Moisture trapped by rim joist foam

rmlsllMay 4, 2009

In the last 6 months or so I have read probably a hundred postings re: "how to treat rim joists". It's important to me since my 1700 SF basement has about 160 LF of rim joist (all except the daylight side in my 7 year old home). I have not seen my specific problem discussed.

Perhaps the climate here (40 miles north of Atlanta) is milder than most. Regardless, in this region, full basements are common, water infiltration through the basement walls seems rare, and every rim joist I have seen has fiberglass insulation, same as walls. My observations are limited and anecdotal, of course.

Problem: In three specific rim joist "bays" (the 14.5" space between floor joists) I found wet insulation and soaked particleboard and rim joist behind the fiberglass as I systematically removed it to seal air gaps. The source of the moisture was obviously rain infiltration due to poor flashing and caulking, and I had a roofer out last week to hopefully correct the problems.

Question: How would this have been discovered or repaired if sprayed on foam or even glued in XPS had been used? If I apply foam now, how can I check to insure the problem is corrected? The exterior siding at these locations is brick masonry, so I'm not anxious to remove it. If the builder had used sprayed on foam, I probably would not have discovered the leaks.

I'm leaving these areas open as I work on other parts of the basement, but will eventually have to bite the bullet.

Comments or reasurance please.

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Fiberglass at the rims is a particularly poor choice in the South, where the pressure drive (warm to cold) is predominantly from the exterior to the interior. Judging best practice by looking at what other builders are doing is not the best way to improve the details on your own home.

Liquid water from leaking exterior sheathing will leak around and through foam boards and sprayed foam. But unlike fiberglass insulation, the foam board and spray foam are not moisture sensitive and will not lose R value or provide a home for mould growth.

Here is a link that might be useful: Understanding Basements--BSD-103

    Bookmark   May 4, 2009 at 12:04PM
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...but it sounds like the rim will still rot if you can not identify the problem...I think this is teh question he is asking...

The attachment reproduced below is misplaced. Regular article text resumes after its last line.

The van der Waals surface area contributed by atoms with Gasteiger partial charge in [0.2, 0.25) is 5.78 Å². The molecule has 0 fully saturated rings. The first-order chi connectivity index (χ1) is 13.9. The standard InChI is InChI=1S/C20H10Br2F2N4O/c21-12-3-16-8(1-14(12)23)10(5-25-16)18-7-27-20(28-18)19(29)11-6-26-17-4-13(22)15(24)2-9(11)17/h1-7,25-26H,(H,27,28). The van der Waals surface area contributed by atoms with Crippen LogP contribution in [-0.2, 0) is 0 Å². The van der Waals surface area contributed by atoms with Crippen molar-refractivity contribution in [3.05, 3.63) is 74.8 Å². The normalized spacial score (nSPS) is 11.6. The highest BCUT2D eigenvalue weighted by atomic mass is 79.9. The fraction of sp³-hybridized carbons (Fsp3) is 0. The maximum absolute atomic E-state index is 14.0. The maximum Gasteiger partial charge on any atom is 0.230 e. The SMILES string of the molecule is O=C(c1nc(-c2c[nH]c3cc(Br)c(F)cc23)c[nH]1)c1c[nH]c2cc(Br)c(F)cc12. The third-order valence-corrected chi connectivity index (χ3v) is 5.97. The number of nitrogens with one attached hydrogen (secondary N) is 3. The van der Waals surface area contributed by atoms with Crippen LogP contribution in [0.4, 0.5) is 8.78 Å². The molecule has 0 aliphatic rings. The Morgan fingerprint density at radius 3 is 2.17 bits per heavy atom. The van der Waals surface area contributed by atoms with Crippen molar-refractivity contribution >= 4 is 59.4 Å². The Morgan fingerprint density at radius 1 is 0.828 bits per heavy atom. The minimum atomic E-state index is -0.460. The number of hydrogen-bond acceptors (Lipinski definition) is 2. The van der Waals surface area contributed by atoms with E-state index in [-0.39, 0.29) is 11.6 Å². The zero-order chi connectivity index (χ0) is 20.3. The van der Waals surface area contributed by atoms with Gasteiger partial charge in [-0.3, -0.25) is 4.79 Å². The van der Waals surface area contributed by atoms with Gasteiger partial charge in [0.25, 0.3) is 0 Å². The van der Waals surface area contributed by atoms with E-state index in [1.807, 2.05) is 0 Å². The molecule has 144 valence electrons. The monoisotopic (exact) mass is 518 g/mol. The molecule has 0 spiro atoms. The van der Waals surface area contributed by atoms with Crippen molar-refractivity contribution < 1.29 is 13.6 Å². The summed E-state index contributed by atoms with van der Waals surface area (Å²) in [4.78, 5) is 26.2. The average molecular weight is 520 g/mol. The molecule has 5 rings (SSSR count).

Good one...

    Bookmark   May 4, 2009 at 2:54PM
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If you see water seeping through and around the foam, you know you've got a problem and you have to address it. But absent that, unlike other systems using PVC vapour barriers, water vapour is not trapped in the rim joist area causing silent mould and rot. As well, the insulation continues to fulfill its primary function.

Anytime you see water continuously coming in where it's not supposed to, you've got a problem.

    Bookmark   May 4, 2009 at 4:01PM
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Obviously, fixing the leak is job 1.

Back to the foam, and to one more I-hope-not-too-dumb question. Do I understand correctly that we are only talking about using the foam where the rim joists sit right on the mud sill (where the basement walls are full height), and not in other situations, such as where the rim joists are 12" to 48" or more above the sill?

    Bookmark   May 5, 2009 at 9:43PM
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The rim joist sits on the "mud sill" (plate) at the foundation. But in a multi-storey home it's not the only rim joist. Spray foam insulation (spf) works well on all rim joists.

Spray foam insulation used as block on
second floor rim joists. Building Science Corp.

    Bookmark   May 6, 2009 at 9:27AM
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